On Justification by Faith

The medieval view of salvation and Luther’s view of justification stand in contrast from one another. In the medieval Catholic system, salvation was understood to be initiated by God, enacted by His Spirit, followed by a lifetime of penance and good works. As Dr. Reeves states, these good works served to “polish the gem that had been entrusted to the person” at the time of their baptism.[1] In the medieval Catholic system, a baby is baptized seven days after birth. After being baptized and christened, original sin is subsequently wiped away, the Holy Spirit enters in, and the child is thereby infused with grace granting a clean slate status of “state of grace”. To remedy the ongoing effects of sin in the Christian life, the goal was to work out one’s salvation through confession (to a priest) followed with penance, whereby one is once again restored to the “state of grace”. Thus, the medieval view of salvation is intermingled with both justification and sanctification as exemplified by a life that begins with grace and then followed by a lifetime cycle of sin, confession, and penance.[2]
Luther’s view of justification was first conceived while meditating on Romans 1:17. In this passage, Luther discovered that Paul did not speak of an objective righteousness God has revealed that Christians ought to strive for and achieve, but rather God’s own righteousness, in the Person of Christ, who came down to do the work of salvation on our behalf.[3] According to Luther, when a person puts their faith in Christ, they are imputed with His righteousness. Unlike the medieval Catholic system, justification  is not based one’s own merits, but on the finished work of Christ.[4]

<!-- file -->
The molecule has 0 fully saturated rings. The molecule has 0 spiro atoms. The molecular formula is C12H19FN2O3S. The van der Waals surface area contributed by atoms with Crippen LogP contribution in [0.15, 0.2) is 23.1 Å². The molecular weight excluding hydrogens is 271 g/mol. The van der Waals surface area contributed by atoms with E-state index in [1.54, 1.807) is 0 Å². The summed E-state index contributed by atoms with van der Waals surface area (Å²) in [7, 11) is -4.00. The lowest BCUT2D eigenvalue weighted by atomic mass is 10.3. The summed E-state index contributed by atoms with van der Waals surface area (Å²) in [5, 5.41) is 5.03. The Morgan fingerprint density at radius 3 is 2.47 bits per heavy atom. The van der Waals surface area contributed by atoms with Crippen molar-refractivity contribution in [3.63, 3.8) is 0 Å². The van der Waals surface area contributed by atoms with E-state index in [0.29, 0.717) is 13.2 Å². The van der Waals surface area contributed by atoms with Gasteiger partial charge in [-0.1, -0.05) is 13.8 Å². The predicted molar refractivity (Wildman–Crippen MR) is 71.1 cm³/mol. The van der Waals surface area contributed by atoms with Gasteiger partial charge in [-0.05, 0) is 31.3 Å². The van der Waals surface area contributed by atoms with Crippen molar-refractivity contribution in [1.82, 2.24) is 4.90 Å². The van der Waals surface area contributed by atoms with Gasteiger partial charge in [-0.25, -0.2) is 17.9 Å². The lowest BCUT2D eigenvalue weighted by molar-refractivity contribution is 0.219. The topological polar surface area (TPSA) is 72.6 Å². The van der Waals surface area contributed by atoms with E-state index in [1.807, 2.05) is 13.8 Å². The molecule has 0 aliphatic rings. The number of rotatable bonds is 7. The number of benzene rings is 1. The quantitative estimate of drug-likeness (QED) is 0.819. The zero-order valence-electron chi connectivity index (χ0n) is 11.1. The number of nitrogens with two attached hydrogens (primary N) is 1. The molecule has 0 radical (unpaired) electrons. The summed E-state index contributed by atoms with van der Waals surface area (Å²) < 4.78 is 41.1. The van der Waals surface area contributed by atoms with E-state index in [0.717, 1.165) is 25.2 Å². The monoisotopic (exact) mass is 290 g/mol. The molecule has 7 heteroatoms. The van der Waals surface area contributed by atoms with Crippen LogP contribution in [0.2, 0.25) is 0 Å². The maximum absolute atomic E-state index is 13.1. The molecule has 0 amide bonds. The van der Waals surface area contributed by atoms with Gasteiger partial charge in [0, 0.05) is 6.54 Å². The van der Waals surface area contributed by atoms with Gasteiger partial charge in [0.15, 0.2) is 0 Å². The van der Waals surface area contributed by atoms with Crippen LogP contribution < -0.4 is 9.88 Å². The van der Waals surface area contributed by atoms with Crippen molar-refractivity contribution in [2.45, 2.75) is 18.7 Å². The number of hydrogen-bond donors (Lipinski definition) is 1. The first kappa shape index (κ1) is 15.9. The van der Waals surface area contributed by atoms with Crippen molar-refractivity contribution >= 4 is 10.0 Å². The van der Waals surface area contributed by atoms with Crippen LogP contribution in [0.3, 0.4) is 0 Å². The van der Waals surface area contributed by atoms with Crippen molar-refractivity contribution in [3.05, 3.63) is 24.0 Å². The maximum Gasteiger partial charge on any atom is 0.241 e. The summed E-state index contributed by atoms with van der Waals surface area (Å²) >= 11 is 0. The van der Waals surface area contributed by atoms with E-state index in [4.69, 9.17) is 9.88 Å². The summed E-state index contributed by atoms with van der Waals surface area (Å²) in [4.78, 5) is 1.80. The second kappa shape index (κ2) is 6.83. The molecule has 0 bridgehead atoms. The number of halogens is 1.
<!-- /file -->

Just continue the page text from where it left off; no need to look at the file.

Luther’s view of justification is indeed adequate for the modern church. Why? Because the doctrine has proven to be faithful to core teachings of Scripture. The Bible teaches that righteousness cannot be infused, but rather is imputed after genuine repentance and saving faith in Christ for salvation. God then pardons, accepts, and declares one righteous on the basis of Christ's righteousness.[5] In the heavenly court of law, God as judge, declares us to be righteous in His eyes. This is because, “God, who is rich in mercy, because of His great love with which He loved us, even when we were dead in trespasses, made us alive together with Christ.”[6] Justification is a gift of God. To those whom God has called He has freely justified. [7] “For the wages of sin is death, but the free gift of God is eternal life in Christ Jesus our Lord.”[8] And again in Ephesians, “For by grace you have been saved through faith, and that not of yourselves; it is the gift of God, not of works, lest anyone should boast.”[9] In essence, the Scriptures teach that “He made Him who knew no sin to be sin on our behalf, so that we might become the righteousness of God in Him.”[10]

[1] Dr. Ryan Reeves, “Luther’s Breakthrough” Lecture 1-2, CH 502 The Church from the Reformation, Semlink Gordon Conwell Theological Seminary.
[2] Ibid.
[3] Ibid.
[4] Ibid. See also James M. Kittleson, Luther the Reformer: The Story of the Man and His Career, 2nd ed. (Minneapolis: Fortress Press, 2016), p. 96.
[5] Romans 3:24-26; 4:25; 5:15-21 (New King James Version).
[6] Eph. 2:4-5. NKJV.
[7] Rom. 8:30 NKJV.
[8] Rom. 6:23 NKJV.
[9] Eph. 2:8-9 NKJV.
[10] 2 Cor. 5:21 (New American Standard Version).


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